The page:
According to the Third National Health and Nutrition Examination Survey (NHANES III), one of the most comprehensive sources of epidemiological data regarding CKD, close to 11% of the adult population could have some degree of the disease.
Studies suggest that by identifying and treating the CKD early, patients are less likely to need renal replacement therapy, such as hemodialysis or even a kidney transplant. The data, nonetheless, shows that CKD is often disregarded at its earliest stages when it’s still treatable. This is usually due to the lack of any particular symptoms or follow-up.
The key to avoiding kidney disease is prevention, so raising awareness as to what might be the reason behind CKD is crucial.
Diabetic nephropathy is the leading cause of ESRD (end-stage renal disease) in the USA (and the rest of the world), accounting for 45% of all new cases. Up to 35% of diabetic patients (both type I and II) eventually develop nephropathy after 15-20 years. What do you need to know about diabetes and CKD?
Hypertension has long been recognized to target the kidneys, the same way it targets the heart and blood vessels. It is both an important risk factor of CKD progression and a consequence of renal impairment.
What do you need to know about hypertension and CKD?
Glomerulonephritis is an inflammatory condition that affects the filtrating barrier of the nephron. The symptoms include hematuria, proteinuria and even renal failure at later stages, if untreated.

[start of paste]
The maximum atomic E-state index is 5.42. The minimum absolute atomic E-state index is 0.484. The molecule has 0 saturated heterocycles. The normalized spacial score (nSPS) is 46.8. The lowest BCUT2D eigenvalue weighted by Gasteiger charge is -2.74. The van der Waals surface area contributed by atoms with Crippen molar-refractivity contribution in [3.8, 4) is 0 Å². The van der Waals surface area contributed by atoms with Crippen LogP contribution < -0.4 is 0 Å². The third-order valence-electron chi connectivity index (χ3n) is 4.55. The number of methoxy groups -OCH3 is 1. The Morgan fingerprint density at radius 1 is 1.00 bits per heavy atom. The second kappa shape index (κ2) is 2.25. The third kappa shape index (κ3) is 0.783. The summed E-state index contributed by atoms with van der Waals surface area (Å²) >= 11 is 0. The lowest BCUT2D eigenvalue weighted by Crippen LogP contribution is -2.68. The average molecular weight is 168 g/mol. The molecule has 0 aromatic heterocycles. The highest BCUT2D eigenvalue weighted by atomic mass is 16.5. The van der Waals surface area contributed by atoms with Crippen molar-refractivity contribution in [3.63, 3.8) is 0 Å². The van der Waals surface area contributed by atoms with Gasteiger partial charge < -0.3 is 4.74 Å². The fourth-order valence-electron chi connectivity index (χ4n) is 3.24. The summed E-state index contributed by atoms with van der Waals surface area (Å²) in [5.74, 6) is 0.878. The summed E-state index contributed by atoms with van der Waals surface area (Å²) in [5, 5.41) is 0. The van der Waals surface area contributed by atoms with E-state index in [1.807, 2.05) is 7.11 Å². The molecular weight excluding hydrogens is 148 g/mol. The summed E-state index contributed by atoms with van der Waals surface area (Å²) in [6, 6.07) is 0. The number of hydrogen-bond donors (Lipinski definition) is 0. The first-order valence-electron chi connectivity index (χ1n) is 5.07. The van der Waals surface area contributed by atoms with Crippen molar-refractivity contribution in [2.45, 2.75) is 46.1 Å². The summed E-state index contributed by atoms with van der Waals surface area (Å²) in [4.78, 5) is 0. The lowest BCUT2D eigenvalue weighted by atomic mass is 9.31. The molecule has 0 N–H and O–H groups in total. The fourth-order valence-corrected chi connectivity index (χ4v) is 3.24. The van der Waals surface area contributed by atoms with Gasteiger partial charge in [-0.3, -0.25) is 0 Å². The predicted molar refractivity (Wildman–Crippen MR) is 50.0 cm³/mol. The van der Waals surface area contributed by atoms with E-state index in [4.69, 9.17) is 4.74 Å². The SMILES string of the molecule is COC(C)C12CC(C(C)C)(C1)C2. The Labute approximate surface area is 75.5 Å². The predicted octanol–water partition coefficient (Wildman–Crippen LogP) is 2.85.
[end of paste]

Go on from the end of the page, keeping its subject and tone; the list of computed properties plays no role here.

What do you need to know about glomerulonephritis and CKD?
What do you need to know about the autosomal dominant polycystic kidney disease and CKD?
What do you need to know about Alport’s syndrome and CKD?:
It is important to note that any unexplained hematuria or renal failure should be cross-referenced with a family history of the same condition first. In general, patients with inherited nephropathy (kidney diseases) should be informed about the nature and genetic analysis of their disease in order to avoid any unnecessary investigation.
Tubulointerstitial diseases affect the tubular system and the interstitial cells in between and can cause chronic kidney disease, the same way as other glomerulopathies mentioned above. The glomerular filtrate undergoes a series of modifications before becoming the final product (urine), including removal or absorption, and addition or secretion of solutes and fluids. This is achieved by a specific system of tubular cells called the tubular system. If the system malfunctions that leads to a tubulointerstitial disease.
Please be aware that there are many other causes that affect the kidneys and are not as common as the ones mentioned here. Each patient is unique, so we advise you to refer to your doctor for details concerning your personal condition.